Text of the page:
In conclusion, monthly administration of ID HB vaccine to incident HD patients was significantly less effective than IM inoculation.
Special acknowledgements to Carlos E. Poli-de Figueiredo is a CNPq Researcher.
1. Mioli VA, Balestra E, Bibiano L et al. Epidemiology of viral hepatitis in dialysis centers: a national survey. Nephron 1992; 61:278-83. [ Links ]
2. Romäo JE Jr, Pinto SWL,Canziani ME, Praxedes JN, Santello JL, Moreira JCM. Censo SBN 2002: informações epidemiológicas das unidades de diálise do Brasil. Braz J Nephrol 2003; 25:187-98. [ Links ]
3. Hassan K, Shternberg L, Alhaj M et al. The effect of erythropoietin therapy and hemoglobin levels on the immune response to Engerix-B vaccination in chronic kidney disease. Ren Fail 2003; 25:471-8. [ Links ]
4. Ghabouli MJ, Sabouri AH, Shoeibi N, Bajestan SN, Baradaran H. High seroprotection rate induced by intradermal administration of a recombinant hepatitis B vaccine in young healthy adults: comparison with standard intramuscular vaccination. Eur J Epidemiol 2004; 19:871-5. [ Links ]
5. Stachowski J, Pollok M, Barth C, Maciejewski J, Baldamus CA. Non-responsiveness to hepatitis B vaccination in haemodialysis patients: association with impaired TCR/CD3 antigen receptor expression regulating co-stimulatory processes in antigen presentation and recognition. Nephrol Dial Transplant 1994; 9:144-52. [ Links ]
6. Rahman F, Dahmen A, Herzog-Hauff S, Bocher WO, Galle PR. Cellular and humoral immune responses induced by intradermal or intramuscular vaccination with the major hepatitis B surface antigen. Hepatology 2000; 31:521-7. [ Links ]
8. McMaster KR 3rd, Roper JK, Carter JB. Intradermal hepatitis B vaccination in a 300-bed primary care hospital: experience with a recombinant vaccine in a fourdose schedule. Am J Infect Control 1993; 21:283-8. [ Links ]
9. Baldy JL, Elisbão MC, Anzai ET et al. Intradermal vaccination of adults with three low doses (2mg) of recombinant hepatitis B vaccine. I. Seroconversion rate and adverse effects. Mem Inst Oswaldo Cruz 2003; 98:1101-7. [ Links ]
10. Fabrizi F, Andrulli S, Bacchini G, Corti M, Locatelli F. Intradermal versus intramuscular hepatitis b re-vaccination in non-responsive chronic dialysis patients: a prospective randomized study with cost-effectiveness evaluation. Nephrol Dial Transplant 1997; 12:1204-11. [ Links ]
11. Chang PC, Schrander-van der Meer AM, van Dorp WT, van Leer E. Intracutaneous versus intramuscular hepatitis B vaccination in primary non-responding haemodialysis patients. Nephrol Dial Transplant 1996; 11:191-3. [ Links ]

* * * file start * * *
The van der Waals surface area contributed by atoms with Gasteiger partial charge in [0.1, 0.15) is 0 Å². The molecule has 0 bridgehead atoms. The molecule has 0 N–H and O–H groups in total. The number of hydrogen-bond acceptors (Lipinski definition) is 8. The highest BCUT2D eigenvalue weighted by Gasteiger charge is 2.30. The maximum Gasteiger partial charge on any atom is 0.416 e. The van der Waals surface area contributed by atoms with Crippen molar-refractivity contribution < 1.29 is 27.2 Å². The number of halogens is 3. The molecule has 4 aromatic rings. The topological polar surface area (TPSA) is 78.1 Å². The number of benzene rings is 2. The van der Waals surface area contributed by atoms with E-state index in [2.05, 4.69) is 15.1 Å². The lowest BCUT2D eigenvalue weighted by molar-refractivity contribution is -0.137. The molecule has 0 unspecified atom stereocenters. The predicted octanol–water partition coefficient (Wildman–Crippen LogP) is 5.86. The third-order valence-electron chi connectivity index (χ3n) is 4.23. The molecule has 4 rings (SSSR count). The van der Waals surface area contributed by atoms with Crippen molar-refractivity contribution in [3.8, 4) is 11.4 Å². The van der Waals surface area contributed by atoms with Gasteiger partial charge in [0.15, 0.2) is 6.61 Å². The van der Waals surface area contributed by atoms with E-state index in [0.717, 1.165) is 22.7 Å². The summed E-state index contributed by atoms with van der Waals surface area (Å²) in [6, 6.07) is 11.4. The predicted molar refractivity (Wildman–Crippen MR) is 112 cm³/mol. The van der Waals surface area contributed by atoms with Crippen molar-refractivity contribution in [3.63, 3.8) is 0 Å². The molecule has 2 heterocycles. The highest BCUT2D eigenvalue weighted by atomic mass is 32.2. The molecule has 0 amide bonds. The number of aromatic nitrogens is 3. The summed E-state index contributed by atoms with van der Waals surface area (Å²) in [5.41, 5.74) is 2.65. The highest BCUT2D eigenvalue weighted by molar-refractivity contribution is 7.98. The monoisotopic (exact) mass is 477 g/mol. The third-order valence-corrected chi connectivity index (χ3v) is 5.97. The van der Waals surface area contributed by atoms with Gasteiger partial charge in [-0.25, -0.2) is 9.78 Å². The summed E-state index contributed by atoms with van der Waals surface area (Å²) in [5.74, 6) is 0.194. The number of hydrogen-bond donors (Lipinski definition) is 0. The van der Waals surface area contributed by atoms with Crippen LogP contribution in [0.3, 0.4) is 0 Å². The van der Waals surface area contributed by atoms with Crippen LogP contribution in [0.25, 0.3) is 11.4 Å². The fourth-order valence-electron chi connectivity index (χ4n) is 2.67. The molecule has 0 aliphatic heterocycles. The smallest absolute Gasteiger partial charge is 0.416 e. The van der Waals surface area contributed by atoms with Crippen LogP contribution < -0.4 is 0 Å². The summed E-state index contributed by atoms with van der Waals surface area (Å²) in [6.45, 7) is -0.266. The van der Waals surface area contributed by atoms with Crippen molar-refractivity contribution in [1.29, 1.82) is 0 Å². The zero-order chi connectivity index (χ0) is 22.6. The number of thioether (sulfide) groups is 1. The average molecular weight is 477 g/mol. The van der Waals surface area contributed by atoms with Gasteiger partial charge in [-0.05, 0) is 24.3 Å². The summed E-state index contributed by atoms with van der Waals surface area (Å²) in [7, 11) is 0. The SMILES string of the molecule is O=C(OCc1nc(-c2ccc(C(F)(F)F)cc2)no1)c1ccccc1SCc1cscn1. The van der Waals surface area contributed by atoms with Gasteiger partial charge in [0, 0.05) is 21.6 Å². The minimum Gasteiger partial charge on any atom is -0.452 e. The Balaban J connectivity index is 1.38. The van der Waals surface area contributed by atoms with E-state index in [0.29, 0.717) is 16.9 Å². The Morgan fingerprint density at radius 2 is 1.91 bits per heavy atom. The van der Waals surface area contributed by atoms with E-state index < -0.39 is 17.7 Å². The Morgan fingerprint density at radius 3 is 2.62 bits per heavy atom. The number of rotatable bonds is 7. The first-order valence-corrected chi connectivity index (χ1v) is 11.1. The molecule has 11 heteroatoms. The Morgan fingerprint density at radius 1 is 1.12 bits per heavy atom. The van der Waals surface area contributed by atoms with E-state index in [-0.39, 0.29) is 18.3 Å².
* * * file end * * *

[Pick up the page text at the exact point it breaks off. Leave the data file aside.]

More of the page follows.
12. Charest AF, McDougall J, Goldstein MB. A randomized comparison of intradermal and intramuscular vaccination against hepatitis B virus in incident chronic hemodialysis patients. Am J Kidney Dis 2000; 36:976-82. [ Links ]
13. Somboonsilp W, Eiam-Ong S, Tungsanga K, Tirawatanapong T. Immune response of intradermal hepatitis B vaccination at lower dose versus intramuscular vaccination at double standard dose in predialytic chronic renal failure patients. J Med Assoc Thai 2003; 86:1122-7. [ Links ]
14. Propst T, Propst A, Lhotta K, Vogel W, Konig P. Reinforced intradermal hepatitis B vaccination in hemodialysis patients is superior in antibody response to intramuscular or subcutaneous vaccination. Am J Kidney Dis 1998; 32:1041-5. [ Links ]
15. Vlassopoulos D. Recombinant hepatitis B vaccination in renal failure patients. Curr Pharm Biotechnol 2003; 4:141-51. [ Links ]
16. Kovacik V, Sain M, Vukman V. Efficient hemodialysis improves the response to hepatitis B virus vaccination. Intervirology 2002; 45:172-6. [ Links ]
17. Andrews NC. Disorders of iron metabolism. N Engl J Med 1999; 341:1986-9. [ Links ]
18. Barraclough KA, Wiggins KJ, Hawley CM. Intradermal versus intramuscular hepatitis B vaccination in hemodialysis patients: a prospective open-label randomized controlled trial in nonresponders to primary vaccination. Am J Kidney Dis 2009; 54:95-103. [ Links ]
19. Medeiros RH, Figueiredo AE, Poli-de-Figueiredo CE, d'Avila DO, de los Santos CA. Intramuscular or intradermal hepatitis B vaccine administration in hemodialysis patients? [letter]. Am J Kidney Dis 2009; 54:981-2. [ Links ]
20. Barraclough KA, Hawley CM, Playford E.G. In reply to "Intramuscular or intradermal hepatitis B vaccine administration in hemodialysis patients?" [letter] Am J Kidney Dis 2009; 54:982. [ Links ]
Corresponding author: Submitted on: 05/102010 The present study was conducted at the Post- Graduation in Medicine and Health Sciences, Faculdade de Medicina, Pontifícia Universidade Católica do Rio Grande do Sul. Porto Alegre, RS, Brazil.
Carlos Abaeté de los Santos
Av. Ipiranga, 6690
Porto Alegre - RS - Brazil CEP: 90601-010
Phone: 55 51 3223-0366
Accepted on: 07/112010
The authors declare no conflict of interest was involved in this trial.
The study has been registered as a Trial at ANZCTR.org.au under study number ACTRN12609000616279.
Submitted on: 05/102010
The present study was conducted at the Post- Graduation in Medicine and Health Sciences, Faculdade de Medicina, Pontifícia Universidade Católica do Rio Grande do Sul. Porto Alegre, RS, Brazil.